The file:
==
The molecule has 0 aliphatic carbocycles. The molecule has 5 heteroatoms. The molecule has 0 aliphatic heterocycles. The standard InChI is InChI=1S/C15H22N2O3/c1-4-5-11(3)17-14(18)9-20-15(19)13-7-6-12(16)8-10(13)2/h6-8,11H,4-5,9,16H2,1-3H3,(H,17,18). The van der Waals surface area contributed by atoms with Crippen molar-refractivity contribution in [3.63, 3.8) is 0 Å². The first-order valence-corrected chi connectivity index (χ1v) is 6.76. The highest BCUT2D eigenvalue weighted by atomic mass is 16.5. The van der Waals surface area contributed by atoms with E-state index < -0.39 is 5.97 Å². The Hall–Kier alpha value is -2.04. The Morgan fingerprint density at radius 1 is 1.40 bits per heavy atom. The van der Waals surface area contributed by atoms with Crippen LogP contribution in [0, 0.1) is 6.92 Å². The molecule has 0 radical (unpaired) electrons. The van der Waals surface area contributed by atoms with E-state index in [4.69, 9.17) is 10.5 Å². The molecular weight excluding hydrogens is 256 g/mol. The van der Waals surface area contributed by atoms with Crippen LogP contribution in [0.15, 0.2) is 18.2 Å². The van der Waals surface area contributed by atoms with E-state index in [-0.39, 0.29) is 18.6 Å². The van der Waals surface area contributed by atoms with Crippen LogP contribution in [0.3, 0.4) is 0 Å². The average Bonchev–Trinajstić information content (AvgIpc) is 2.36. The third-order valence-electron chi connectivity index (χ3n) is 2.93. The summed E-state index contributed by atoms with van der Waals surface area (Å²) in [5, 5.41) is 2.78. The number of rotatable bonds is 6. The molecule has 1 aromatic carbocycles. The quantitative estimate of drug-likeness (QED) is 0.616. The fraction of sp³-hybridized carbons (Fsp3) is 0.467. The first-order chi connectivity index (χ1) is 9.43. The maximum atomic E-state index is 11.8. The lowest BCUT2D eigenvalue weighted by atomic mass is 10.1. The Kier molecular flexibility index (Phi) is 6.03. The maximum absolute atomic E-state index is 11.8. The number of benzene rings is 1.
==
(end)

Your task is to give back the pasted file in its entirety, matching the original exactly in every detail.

The molecule has 0 aliphatic carbocycles. The molecule has 5 heteroatoms. The molecule has 0 aliphatic heterocycles. The standard InChI is InChI=1S/C15H22N2O3/c1-4-5-11(3)17-14(18)9-20-15(19)13-7-6-12(16)8-10(13)2/h6-8,11H,4-5,9,16H2,1-3H3,(H,17,18). The van der Waals surface area contributed by atoms with Crippen molar-refractivity contribution in [3.63, 3.8) is 0 Å². The first-order valence-corrected chi connectivity index (χ1v) is 6.76. The highest BCUT2D eigenvalue weighted by atomic mass is 16.5. The van der Waals surface area contributed by atoms with E-state index < -0.39 is 5.97 Å². The Hall–Kier alpha value is -2.04. The Morgan fingerprint density at radius 1 is 1.40 bits per heavy atom. The van der Waals surface area contributed by atoms with Crippen LogP contribution in [0, 0.1) is 6.92 Å². The molecule has 0 radical (unpaired) electrons. The van der Waals surface area contributed by atoms with E-state index in [4.69, 9.17) is 10.5 Å². The molecular weight excluding hydrogens is 256 g/mol. The van der Waals surface area contributed by atoms with Crippen LogP contribution in [0.15, 0.2) is 18.2 Å². The van der Waals surface area contributed by atoms with E-state index in [-0.39, 0.29) is 18.6 Å². The van der Waals surface area contributed by atoms with Crippen LogP contribution in [0.3, 0.4) is 0 Å². The average Bonchev–Trinajstić information content (AvgIpc) is 2.36. The third-order valence-electron chi connectivity index (χ3n) is 2.93. The summed E-state index contributed by atoms with van der Waals surface area (Å²) in [5, 5.41) is 2.78. The number of rotatable bonds is 6. The molecule has 1 aromatic carbocycles. The quantitative estimate of drug-likeness (QED) is 0.616. The fraction of sp³-hybridized carbons (Fsp3) is 0.467. The first-order chi connectivity index (χ1) is 9.43. The maximum atomic E-state index is 11.8. The lowest BCUT2D eigenvalue weighted by atomic mass is 10.1. The Kier molecular flexibility index (Phi) is 6.03. The maximum absolute atomic E-state index is 11.8. The number of benzene rings is 1.